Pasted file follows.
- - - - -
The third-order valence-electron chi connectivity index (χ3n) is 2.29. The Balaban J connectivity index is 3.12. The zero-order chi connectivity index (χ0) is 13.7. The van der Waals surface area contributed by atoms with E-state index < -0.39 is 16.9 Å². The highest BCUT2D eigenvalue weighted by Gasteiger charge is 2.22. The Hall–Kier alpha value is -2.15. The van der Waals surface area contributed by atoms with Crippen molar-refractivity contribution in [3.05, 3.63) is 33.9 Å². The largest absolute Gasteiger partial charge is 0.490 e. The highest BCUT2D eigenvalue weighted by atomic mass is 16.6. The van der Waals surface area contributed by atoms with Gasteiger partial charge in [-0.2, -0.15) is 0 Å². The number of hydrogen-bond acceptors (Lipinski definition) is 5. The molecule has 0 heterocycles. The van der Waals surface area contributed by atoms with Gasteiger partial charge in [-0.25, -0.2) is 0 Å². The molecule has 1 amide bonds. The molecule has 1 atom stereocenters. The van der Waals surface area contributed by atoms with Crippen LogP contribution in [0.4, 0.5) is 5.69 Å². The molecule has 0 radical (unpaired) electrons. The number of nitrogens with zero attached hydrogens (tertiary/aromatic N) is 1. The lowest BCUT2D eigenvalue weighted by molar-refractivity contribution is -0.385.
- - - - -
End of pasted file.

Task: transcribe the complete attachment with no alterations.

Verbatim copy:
The third-order valence-electron chi connectivity index (χ3n) is 2.29. The Balaban J connectivity index is 3.12. The zero-order chi connectivity index (χ0) is 13.7. The van der Waals surface area contributed by atoms with E-state index < -0.39 is 16.9 Å². The highest BCUT2D eigenvalue weighted by Gasteiger charge is 2.22. The Hall–Kier alpha value is -2.15. The van der Waals surface area contributed by atoms with Crippen molar-refractivity contribution in [3.05, 3.63) is 33.9 Å². The largest absolute Gasteiger partial charge is 0.490 e. The highest BCUT2D eigenvalue weighted by atomic mass is 16.6. The van der Waals surface area contributed by atoms with Gasteiger partial charge in [-0.2, -0.15) is 0 Å². The number of hydrogen-bond acceptors (Lipinski definition) is 5. The molecule has 0 heterocycles. The van der Waals surface area contributed by atoms with Gasteiger partial charge in [-0.25, -0.2) is 0 Å². The molecule has 1 amide bonds. The molecule has 1 atom stereocenters. The van der Waals surface area contributed by atoms with Crippen LogP contribution in [0.4, 0.5) is 5.69 Å². The molecule has 0 radical (unpaired) electrons. The number of nitrogens with zero attached hydrogens (tertiary/aromatic N) is 1. The lowest BCUT2D eigenvalue weighted by molar-refractivity contribution is -0.385.